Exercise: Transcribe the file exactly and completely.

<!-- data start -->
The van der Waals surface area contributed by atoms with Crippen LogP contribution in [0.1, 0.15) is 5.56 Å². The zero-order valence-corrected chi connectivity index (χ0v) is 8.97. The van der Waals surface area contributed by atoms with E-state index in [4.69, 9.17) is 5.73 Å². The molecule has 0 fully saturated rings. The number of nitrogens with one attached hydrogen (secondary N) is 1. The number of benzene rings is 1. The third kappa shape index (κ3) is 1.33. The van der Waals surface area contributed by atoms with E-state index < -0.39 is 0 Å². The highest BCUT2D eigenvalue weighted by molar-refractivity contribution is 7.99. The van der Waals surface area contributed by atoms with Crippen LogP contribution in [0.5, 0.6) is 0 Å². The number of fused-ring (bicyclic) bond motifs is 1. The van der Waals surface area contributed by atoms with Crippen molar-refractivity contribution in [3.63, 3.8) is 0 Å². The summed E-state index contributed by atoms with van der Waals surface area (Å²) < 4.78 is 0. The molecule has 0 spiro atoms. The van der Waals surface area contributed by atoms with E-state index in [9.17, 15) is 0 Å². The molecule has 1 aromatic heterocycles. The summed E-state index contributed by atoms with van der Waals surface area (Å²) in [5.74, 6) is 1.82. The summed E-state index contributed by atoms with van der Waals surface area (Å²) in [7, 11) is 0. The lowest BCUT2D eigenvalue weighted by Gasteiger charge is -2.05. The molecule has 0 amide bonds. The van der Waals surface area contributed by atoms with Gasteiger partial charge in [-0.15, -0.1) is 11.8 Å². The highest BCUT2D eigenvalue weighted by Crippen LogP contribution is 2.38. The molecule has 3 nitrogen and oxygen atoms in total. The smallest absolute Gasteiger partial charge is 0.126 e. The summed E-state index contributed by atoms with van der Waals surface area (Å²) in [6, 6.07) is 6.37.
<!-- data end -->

The van der Waals surface area contributed by atoms with Crippen LogP contribution in [0.1, 0.15) is 5.56 Å². The zero-order valence-corrected chi connectivity index (χ0v) is 8.97. The van der Waals surface area contributed by atoms with E-state index in [4.69, 9.17) is 5.73 Å². The molecule has 0 fully saturated rings. The number of nitrogens with one attached hydrogen (secondary N) is 1. The number of benzene rings is 1. The third kappa shape index (κ3) is 1.33. The van der Waals surface area contributed by atoms with E-state index < -0.39 is 0 Å². The highest BCUT2D eigenvalue weighted by molar-refractivity contribution is 7.99. The van der Waals surface area contributed by atoms with Crippen LogP contribution in [0.5, 0.6) is 0 Å². The number of fused-ring (bicyclic) bond motifs is 1. The van der Waals surface area contributed by atoms with Crippen molar-refractivity contribution in [3.63, 3.8) is 0 Å². The summed E-state index contributed by atoms with van der Waals surface area (Å²) < 4.78 is 0. The molecule has 0 spiro atoms. The van der Waals surface area contributed by atoms with E-state index in [9.17, 15) is 0 Å². The molecule has 1 aromatic heterocycles. The summed E-state index contributed by atoms with van der Waals surface area (Å²) in [5.74, 6) is 1.82. The summed E-state index contributed by atoms with van der Waals surface area (Å²) in [7, 11) is 0. The lowest BCUT2D eigenvalue weighted by Gasteiger charge is -2.05. The molecule has 0 amide bonds. The van der Waals surface area contributed by atoms with Gasteiger partial charge in [-0.15, -0.1) is 11.8 Å². The highest BCUT2D eigenvalue weighted by Crippen LogP contribution is 2.38. The molecule has 3 nitrogen and oxygen atoms in total. The smallest absolute Gasteiger partial charge is 0.126 e. The summed E-state index contributed by atoms with van der Waals surface area (Å²) in [6, 6.07) is 6.37.